Spearheading initiatives for better community relations and making them a continuing priority were among the Lawrence City Commission's most important accomplishments this year, commissioners say.
When the commissioners were asked to choose their top accomplishments of 1991, improving community relations emerged as a clear favorite with votes from four commissioners.
The initiatives came in the wake of the shooting death of 22-year-old Gregory Sevier, a Native American, by Lawrence police in April.
Police said they fired when Sevier, who had a knife, lunged at an officer.
Tension grew between city officials and minorities as Native American leaders pointed to insensitivity and what they called racist attitudes and discrimination among police and city officials.
"Basically, a lot of people said, 'What are you going to do?'" Mayor Bob Walters said. "We had to address the concerns of a variety of groups.
"We drew up an action plan. There's been a pretty high level of acceptance for the initiatives now. We put out the fire."
Another top accomplishment cited by commissioners was their progress on making the eastern parkway a reality.
ADOPTING a methodical policy for granting tax breaks for business expansion, and supporting the renovation of the Union Pacific Depot each were cited by two commissioners.
Walters and commissioners Shirley Martin-Smith and Bob Schumm served on the commission all year. Commissioners John Nalbandian and Bob Schulte replaced David Penny and Mike Rundle after an election in April.
Walters, Martin-Smith, Nalbandian and Schulte each thought that working to improve community relations and awareness of cultural diversity in Lawrence rated as a top achievement.
"Any kind of wedge that is driven between the citizens and the government or the police is sure to create all kinds of problems," Schulte said.
"IF PEOPLE believe the city is doing everything it can to address these issues, they will have a more positive feeling and they'll be more inclined to work with you to make the city a better place," he said.
The commissioners appointed a police peer review board June 11 to examine the policies and procedures of the Lawrence police department. The board is expected to release the report later this month.
The city also has allocated $11,000 for the implementation of an accreditation program for the police department.
In November, the commissioners appointed a 15-member panel, called the Lawrence Alliance, to work to eliminate prejudice and discrimination in several areas of community life, such as education, law enforcement and business.
The commissioners and city staff also have particpated in several seminars and discussions on ridding the community of discrimination and improving police crisis training.
WHILE creating avenues for better minority relations was considered a significant step, three commissioners said that building roads into Lawrence was also an important achievement.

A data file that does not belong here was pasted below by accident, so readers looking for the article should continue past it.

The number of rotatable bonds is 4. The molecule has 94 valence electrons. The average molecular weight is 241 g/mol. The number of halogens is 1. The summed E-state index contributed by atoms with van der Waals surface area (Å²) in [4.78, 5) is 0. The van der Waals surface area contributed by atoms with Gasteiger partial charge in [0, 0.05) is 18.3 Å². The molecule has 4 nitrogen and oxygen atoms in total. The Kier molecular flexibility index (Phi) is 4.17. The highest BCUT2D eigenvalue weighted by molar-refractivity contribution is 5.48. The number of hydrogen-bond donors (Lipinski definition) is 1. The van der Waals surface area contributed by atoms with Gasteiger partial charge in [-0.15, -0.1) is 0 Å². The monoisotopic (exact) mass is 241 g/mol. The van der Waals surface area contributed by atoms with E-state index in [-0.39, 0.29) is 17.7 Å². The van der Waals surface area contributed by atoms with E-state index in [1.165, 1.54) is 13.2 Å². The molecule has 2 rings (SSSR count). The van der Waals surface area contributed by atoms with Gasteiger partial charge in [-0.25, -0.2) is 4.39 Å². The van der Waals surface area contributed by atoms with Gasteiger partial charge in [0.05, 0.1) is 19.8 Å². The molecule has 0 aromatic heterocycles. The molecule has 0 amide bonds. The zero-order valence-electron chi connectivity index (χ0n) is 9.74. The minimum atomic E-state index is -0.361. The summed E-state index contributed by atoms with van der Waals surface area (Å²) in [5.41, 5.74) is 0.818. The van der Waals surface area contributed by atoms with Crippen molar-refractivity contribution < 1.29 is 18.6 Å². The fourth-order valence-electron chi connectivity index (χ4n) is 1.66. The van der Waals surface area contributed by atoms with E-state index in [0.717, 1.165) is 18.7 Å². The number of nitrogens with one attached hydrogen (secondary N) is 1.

Walters, Schulte and Schumm said they were pleased with the progress made on the eastern parkway, which is intended to funnel traffic from Kansas Highway 10 east of Lawrence to downtown.
"The creation of the parkway is important because it will enhance the downtown business district and the residences that surround it," said Schumm.
The commissioners narrowed the number of potential parkway routes to three in the summer, and chose a primary route for the parkway Dec. 10.
They must examine a detailed design for the route before they approve its final configuration. Engineers are expected to have a detailed plan for the commissioners by early March.
A REVITALIZED Union Pacific Depot figures to be a showpiece of downtown Lawrence, Nalbandian said. He and Schumm agreed that supporting the project also was a significant commission action.
Funds for the renovation of the 102-year-old depot on North Second Street were made available by general obligation and community development funds approved by the commission.
"It's important, because it's a project that I think will add value to the city and a sense of community for Lawrence residents," Nalbandian said.
Restoration plans call for the building to be returned to its turn-of-the-century style. Work began in November and could take as long as five years, architects say.
Developing a policy to grant tax abatements a break on property taxes to local and outside businesses considering expansion in Lawrence made Schulte's and Nalbandian's lists.
EARLY discussions on tax abatements were hampered by the lack of data on the impact of a proposed expansion, said Schulte.
"There wasn't really a policy or a model you could use to come up with actual numbers, so a decision to grant an abatement was ill-informed," Schulte said.
The commissioners approved an abatement policy Sept. 10. It required a special committee to review all abatement requests using a model designed by Kansas University's Institute of Public Policy and Business Research.
After crunching the relevant data, the model figures how the expansion will effect the city in terms of tax base, new jobs and environmental impact, to name a few criteria.
"Now it's more clear-cut," Schulte said. "Anything that can speed up the process and make it less muddy is good for the city."
That commissioners have accomplished so much this year despite some differences in opinion is an accomplishment in itself, Martin-Smith said.
"I think we make a conscious effort to get along and listen to each other and deal with each other's interests," she said. "Nobody wants to be elected and spend two or four years doing nothing."